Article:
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Trust Your Gut

Tue, 10/05/2010 - 6:06am
by Mike Schmidt, Associate Editor, Manufacturing Business technology

While software and technology providers are experts on their respective offerings, it’s the customers who are the experts when it comes to their respective needs and wants.

When it comes to new technology, I’m hardly a bandwagon-jumper. I still don’t own a BlackBerry, iPhone, or even a high-definition television.

If I’m not behind the times, I’m at least a little late to the party when it comes to purchasing or using the latest technological devices and advancements. Does it bother me a little bit? Sure. But do I lose sleep over it? Hardly.

Let me be clear, I don’t harbor any ill will toward these popular tech trends. In fact, I use technology each and every day of my life. But just because Apple, Sony, or some software developer created it doesn’t mean I’m going to buy or use it – now or ever.

Call me skeptical, critical, or even old-fashioned, but I often find myself questioning many of the latest tech trends that are slowly and surely making their way into mainstream culture. While it’d be foolish for me to wholeheartedly disregard many of the new advancements in technology, I find that utilizing a cautious, careful, and overwhelmingly logical approach to these tech trends often allows me to steer clear of those I don’t need – or shouldn’t want in the first place.

The massive hype, and subsequent problems, of Apple’s iPhone 4 smart phone offering were well-documented this past summer. I was shocked by the sheer amount of pomp and circumstance surrounding this “new” product. It was a hyped upgrade-turned downgrade-turned PR disaster for Apple, and it certainly didn’t make those tech experts who jumped on the iPhone 4 bandwagon look smart either. E-reader offerings from Amazon, Barnes & Noble, and Sony all earn quite a bit of publicity for battling each other for market share, but they look positively prehistoric when compared with Apple’s futuristic iPad tablet. So what’s a tech consumer to do? Ignoring the hype is a good place to start. Using a little common sense wouldn’t hurt either.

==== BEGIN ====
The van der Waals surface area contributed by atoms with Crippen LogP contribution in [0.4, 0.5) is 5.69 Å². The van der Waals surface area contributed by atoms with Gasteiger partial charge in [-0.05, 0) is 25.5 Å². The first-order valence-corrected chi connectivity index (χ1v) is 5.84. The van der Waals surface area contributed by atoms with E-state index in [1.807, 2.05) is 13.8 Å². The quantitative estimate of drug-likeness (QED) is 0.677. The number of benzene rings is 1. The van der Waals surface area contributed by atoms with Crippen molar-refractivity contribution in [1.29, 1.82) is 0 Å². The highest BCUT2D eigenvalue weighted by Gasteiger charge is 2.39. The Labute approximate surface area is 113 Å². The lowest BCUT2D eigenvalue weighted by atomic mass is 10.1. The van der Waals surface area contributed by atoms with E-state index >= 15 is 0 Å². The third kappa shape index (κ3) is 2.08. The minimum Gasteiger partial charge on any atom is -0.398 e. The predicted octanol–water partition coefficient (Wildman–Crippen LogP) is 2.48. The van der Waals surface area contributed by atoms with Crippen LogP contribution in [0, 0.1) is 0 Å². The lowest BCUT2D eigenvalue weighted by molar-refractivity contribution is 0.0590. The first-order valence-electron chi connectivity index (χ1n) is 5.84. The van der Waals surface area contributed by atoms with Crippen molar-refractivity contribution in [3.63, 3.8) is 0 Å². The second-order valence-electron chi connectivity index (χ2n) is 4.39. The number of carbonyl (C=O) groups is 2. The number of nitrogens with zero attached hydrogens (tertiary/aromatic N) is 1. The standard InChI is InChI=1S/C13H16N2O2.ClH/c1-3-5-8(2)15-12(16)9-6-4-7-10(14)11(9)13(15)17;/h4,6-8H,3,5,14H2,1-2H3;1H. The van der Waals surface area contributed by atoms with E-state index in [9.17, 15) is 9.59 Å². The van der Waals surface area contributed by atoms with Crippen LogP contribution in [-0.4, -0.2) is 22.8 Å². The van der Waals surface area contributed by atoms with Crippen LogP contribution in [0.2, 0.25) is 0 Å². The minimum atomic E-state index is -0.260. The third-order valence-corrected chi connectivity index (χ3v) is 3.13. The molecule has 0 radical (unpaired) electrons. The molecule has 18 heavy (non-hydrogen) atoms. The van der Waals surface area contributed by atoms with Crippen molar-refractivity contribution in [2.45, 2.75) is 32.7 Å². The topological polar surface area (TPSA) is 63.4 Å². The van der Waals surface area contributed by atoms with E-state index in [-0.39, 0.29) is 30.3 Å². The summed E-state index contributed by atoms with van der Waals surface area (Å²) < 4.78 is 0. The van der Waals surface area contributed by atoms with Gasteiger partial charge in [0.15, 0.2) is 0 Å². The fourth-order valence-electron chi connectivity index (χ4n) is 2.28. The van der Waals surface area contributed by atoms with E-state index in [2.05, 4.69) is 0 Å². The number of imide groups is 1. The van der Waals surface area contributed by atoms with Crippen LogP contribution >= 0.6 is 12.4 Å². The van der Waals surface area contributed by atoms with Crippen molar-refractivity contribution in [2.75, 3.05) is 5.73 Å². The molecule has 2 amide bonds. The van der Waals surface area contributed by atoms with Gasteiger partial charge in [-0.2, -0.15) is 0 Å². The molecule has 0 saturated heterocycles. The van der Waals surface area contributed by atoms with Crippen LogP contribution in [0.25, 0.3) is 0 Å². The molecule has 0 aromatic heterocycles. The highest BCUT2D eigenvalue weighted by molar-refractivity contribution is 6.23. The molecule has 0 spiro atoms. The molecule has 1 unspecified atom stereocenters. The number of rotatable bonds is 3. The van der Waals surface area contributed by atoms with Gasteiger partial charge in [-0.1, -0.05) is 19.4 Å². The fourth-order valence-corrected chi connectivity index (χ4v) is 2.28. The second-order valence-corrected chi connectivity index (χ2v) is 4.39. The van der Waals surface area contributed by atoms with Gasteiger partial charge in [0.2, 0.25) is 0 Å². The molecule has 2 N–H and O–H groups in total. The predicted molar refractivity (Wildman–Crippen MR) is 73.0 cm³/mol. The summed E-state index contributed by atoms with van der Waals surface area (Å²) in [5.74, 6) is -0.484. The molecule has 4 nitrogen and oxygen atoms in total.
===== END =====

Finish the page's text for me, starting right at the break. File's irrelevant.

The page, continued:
It’s vital for those looking to purchase the latest tech gadget or software solution to research and understand the technology, its cost, and how well it will mesh with the other tech gadgets and software solutions already in place. Along those same lines, manufacturers who purchase and implement ERP, software-as-a-service, or cloud-based solutions need to ask themselves the same, basic questions as a 22-year-old college student whose trying to decide between purchasing an iPhone or a Motorola Droid X.

Technology is not a one-size-fits-all solution – whether we’re discussing smart phones, e-readers, or ERP systems. Factors such as cost of implementation, maintenance costs, service fees, and return on investment, often vary from situation to situation. There are many tech devices and solutions available to customers, and it’s easy to feel overwhelmed. Furthermore, it’s important for manufacturers to recognize how much the value of their solution diminishes when they don’t know how to use it properly, much like a tech data phone is virtually worthless if one doesn’t know how to sync up his or her e-mail.

But it’s even more important to remember that while providers are experts on their respective offerings, it’s the customers who are the experts when it comes to their respective needs and wants.

So I trust in myself that I’ll know when it’s the proper time for me to invest in that BlackBerry, iPhone, or next-generation smart phone that hasn’t even been invented yet. It’s simply a matter of finding the right tech device or solution at the right time, making an informed decision based on the consideration of several factors -- and most importantly -- tuning out all the hype.

Do you think it’s time for me to wise up and join everyone else in the 21st century? Or is my cautious approach to technology more prudent than it is dated? E-mail me at mike.schmidt@advantagemedia.com.

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